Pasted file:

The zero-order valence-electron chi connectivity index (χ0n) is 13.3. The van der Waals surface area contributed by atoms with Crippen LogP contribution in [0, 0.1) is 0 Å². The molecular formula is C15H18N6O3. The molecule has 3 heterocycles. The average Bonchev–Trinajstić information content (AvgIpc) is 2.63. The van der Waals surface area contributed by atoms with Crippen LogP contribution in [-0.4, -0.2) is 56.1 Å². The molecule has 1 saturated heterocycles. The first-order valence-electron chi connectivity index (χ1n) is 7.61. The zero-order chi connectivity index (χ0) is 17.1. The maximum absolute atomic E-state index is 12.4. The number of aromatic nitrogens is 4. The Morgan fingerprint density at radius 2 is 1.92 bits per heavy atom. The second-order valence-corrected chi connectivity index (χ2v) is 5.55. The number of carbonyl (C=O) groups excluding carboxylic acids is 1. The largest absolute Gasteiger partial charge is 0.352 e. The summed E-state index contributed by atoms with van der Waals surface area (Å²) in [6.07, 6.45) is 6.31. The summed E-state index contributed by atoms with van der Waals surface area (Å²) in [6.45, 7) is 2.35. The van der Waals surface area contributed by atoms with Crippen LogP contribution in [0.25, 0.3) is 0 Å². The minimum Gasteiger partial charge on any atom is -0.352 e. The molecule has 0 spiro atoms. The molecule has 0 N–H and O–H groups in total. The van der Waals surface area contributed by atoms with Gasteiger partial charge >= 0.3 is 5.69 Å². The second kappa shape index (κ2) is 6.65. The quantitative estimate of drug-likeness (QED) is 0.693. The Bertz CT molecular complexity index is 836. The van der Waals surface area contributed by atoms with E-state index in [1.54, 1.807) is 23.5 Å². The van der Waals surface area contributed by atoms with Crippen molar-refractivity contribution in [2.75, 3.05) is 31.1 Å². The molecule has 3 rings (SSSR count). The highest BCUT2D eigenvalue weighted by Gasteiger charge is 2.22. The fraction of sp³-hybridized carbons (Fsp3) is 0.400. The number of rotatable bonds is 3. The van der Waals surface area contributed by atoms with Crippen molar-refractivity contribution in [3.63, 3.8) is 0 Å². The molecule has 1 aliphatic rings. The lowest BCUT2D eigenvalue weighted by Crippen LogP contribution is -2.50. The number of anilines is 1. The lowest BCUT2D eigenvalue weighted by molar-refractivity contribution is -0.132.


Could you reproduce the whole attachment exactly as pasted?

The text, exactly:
The zero-order valence-electron chi connectivity index (χ0n) is 13.3. The van der Waals surface area contributed by atoms with Crippen LogP contribution in [0, 0.1) is 0 Å². The molecular formula is C15H18N6O3. The molecule has 3 heterocycles. The average Bonchev–Trinajstić information content (AvgIpc) is 2.63. The van der Waals surface area contributed by atoms with Crippen LogP contribution in [-0.4, -0.2) is 56.1 Å². The molecule has 1 saturated heterocycles. The first-order valence-electron chi connectivity index (χ1n) is 7.61. The zero-order chi connectivity index (χ0) is 17.1. The maximum absolute atomic E-state index is 12.4. The number of aromatic nitrogens is 4. The Morgan fingerprint density at radius 2 is 1.92 bits per heavy atom. The second-order valence-corrected chi connectivity index (χ2v) is 5.55. The number of carbonyl (C=O) groups excluding carboxylic acids is 1. The largest absolute Gasteiger partial charge is 0.352 e. The summed E-state index contributed by atoms with van der Waals surface area (Å²) in [6.07, 6.45) is 6.31. The summed E-state index contributed by atoms with van der Waals surface area (Å²) in [6.45, 7) is 2.35. The van der Waals surface area contributed by atoms with Crippen LogP contribution in [0.25, 0.3) is 0 Å². The minimum Gasteiger partial charge on any atom is -0.352 e. The molecule has 0 spiro atoms. The molecule has 0 N–H and O–H groups in total. The van der Waals surface area contributed by atoms with Gasteiger partial charge >= 0.3 is 5.69 Å². The second kappa shape index (κ2) is 6.65. The quantitative estimate of drug-likeness (QED) is 0.693. The Bertz CT molecular complexity index is 836. The van der Waals surface area contributed by atoms with E-state index in [1.54, 1.807) is 23.5 Å². The van der Waals surface area contributed by atoms with Crippen molar-refractivity contribution in [2.75, 3.05) is 31.1 Å². The molecule has 3 rings (SSSR count). The highest BCUT2D eigenvalue weighted by Gasteiger charge is 2.22. The fraction of sp³-hybridized carbons (Fsp3) is 0.400. The number of rotatable bonds is 3. The van der Waals surface area contributed by atoms with Crippen molar-refractivity contribution in [3.63, 3.8) is 0 Å². The molecule has 1 aliphatic rings. The lowest BCUT2D eigenvalue weighted by Crippen LogP contribution is -2.50. The number of anilines is 1. The lowest BCUT2D eigenvalue weighted by molar-refractivity contribution is -0.132.